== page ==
How Censorship Shielded the Neutral Irish from Knowledge of the Holocaust

Joe Carroll, in the Irish Times (1-26-05):

[Joe Carroll is the author of Ireland in the War Years 1939-1945 and is former Washington correspondent of The Irish Times.]

The mass extermination of Jews revealed as concentration camps such as Auschwitz were liberated could not be reported in Irish newspapers until after the war. Despite photographic evidence, such horrific scenes were regarded as "propaganda" and banned under the official censorship system.

When the censorship was lifted after the German surrender in May 1945, many Irish people found it hard to grasp the scale of the atrocities they had been shielded from during what was officially described as the "Emergency". Some still clung to the belief that it was Allied propaganda at work. A newspaper reader in Kilkenny wrote that the British had faked the newsreel showing victims of Belsen by using "starving Indians".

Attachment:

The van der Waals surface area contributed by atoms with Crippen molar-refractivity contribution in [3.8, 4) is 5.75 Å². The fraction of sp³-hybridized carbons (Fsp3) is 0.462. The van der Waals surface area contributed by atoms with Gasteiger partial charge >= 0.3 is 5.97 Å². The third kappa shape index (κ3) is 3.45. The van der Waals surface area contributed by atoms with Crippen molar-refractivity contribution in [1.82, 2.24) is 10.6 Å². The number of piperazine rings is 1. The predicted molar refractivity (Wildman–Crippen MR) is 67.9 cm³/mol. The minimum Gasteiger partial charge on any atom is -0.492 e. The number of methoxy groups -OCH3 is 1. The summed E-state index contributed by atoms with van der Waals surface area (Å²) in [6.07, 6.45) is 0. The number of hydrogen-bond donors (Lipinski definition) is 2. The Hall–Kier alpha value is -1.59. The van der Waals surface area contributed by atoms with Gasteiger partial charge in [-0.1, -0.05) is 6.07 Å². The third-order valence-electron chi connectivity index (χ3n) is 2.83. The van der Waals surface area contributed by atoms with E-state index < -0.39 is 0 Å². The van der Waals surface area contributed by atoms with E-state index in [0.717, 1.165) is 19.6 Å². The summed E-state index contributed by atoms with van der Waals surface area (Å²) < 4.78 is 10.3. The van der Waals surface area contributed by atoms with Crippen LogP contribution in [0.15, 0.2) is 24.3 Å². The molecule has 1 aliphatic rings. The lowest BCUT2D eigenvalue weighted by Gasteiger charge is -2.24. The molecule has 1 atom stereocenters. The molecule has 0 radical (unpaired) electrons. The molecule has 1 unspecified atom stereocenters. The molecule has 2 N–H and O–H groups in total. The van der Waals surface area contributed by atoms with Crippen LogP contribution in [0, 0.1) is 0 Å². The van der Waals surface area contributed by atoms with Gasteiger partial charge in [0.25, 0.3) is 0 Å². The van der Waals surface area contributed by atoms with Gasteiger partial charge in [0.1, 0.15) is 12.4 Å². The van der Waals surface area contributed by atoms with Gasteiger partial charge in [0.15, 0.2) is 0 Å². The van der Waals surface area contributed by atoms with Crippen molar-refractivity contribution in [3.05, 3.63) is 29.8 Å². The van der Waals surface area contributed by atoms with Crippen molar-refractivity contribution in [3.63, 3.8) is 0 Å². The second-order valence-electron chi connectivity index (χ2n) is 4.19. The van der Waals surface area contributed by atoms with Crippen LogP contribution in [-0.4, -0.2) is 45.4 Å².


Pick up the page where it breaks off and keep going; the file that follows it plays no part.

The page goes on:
The censorship of newspapers, radio and films brought into force in September 1939 to protect Ireland's neutrality was so strict that by the end of the war the censors were sounding like parodies of themselves. The chief censor, Thomas Coyne, was writing in May 1945 as the Nazi death camps were being revealed to the world: "The publication of atrocity stories, whether true or false, can do this country no good and may do it much harm." When an Irish Jesuit publication tried to publish an account of how hospitals in the Pacific area were being bombed by the Japanese, the editor was told by the Irish censor that "the Censorship does not allow hospitals to be shelled or bombed in our press by either side whatever the facts may be".

This was the logic of the censorship system carried to Orwellian lengths by bureaucrats with enthusiastic support from the minister responsible, Frank Aiken. He frequently censored war reports himself and fought with The Irish Times and other newspapers as they tried to give their readers a coherent account of the struggle of the Allied powers against dictators in Berlin, Rome and Tokyo.

When I interviewed Aiken years later for my book on Irish neutrality, he brushed aside the charge that he prevented the Irish public from judging which side was in the right by suppressing reports of German and Japanese atrocities. "One side was as bad as the other," he said....

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